A bipartisan group of six American Senators has written a letter to Pakistan President Asif Ali Zardari, asking him to address the growing religious intolerance in his country and release the minor Christian girl arrested on a blasphemy charge.
The girl, identified as Rimsha Masih, is reported to have Down's syndrome. She faces the death penalty for allegedly burning pages with verses from the Quran.
Seeking to ensure the safety and equitable treatment under the law of all Pakistanis, regardless of their religion, the Senators said the recent cases of religious discrimination, including the case of Masih, have underscored the worsening situation for religious minorities in the country.
Writing the letter after a Paksitani judge ordered that the 11-year-old girl continue to be held, the Senators urged Zardari to undertake a serious effort to end the unjust imprisonment of Rimsha.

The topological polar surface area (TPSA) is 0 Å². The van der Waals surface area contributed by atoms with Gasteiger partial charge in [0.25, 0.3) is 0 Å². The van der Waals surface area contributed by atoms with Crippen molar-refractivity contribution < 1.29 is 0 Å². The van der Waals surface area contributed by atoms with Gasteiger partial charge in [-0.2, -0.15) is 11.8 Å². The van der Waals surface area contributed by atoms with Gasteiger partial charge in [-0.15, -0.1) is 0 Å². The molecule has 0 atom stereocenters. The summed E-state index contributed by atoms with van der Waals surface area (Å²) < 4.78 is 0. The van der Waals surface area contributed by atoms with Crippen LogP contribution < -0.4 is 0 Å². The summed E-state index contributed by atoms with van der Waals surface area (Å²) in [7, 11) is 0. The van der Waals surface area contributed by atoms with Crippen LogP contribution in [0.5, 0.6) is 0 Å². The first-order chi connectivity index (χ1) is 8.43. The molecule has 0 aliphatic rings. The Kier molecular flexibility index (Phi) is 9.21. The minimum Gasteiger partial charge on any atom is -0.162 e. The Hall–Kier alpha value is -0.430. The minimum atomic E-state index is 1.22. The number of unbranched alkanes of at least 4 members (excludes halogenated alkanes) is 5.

Led by the New Jersey Senator, Robert Menendez, the letter was signed by Senators Roy Blunt, Ben Cardin, Mark Kirk, Bob Casey, and Mike Johanns.
"As you know, last week a young, mentally-disabled Christian girl, Rimsha Masih, was taken into custody in Islamabad for allegedly burning pages inscribed with verses from the holy Quran and was charged with blasphemy -- a crime that could be punishable by life in prison or death," the letter said.
"The mere allegation has forced Christians to flee her neighbourhood due to fear of retribution. We have welcomed the efforts of Dr Paul Bhatti, the Prime Minister's Advisor on Interfaith Harmony, to aid the girl and her family and avoid violence," it said.
"However, we remain deeply concerned that the law continues to victimize innocent people. We urge your government to do more to prevent abuse, as blasphemy allegations have resulted in the lengthy detention of, and violence committed against, Christians, Ahmadis, Hindus and other religious minorities, as well as members of the Muslim majority community," the Senators wrote.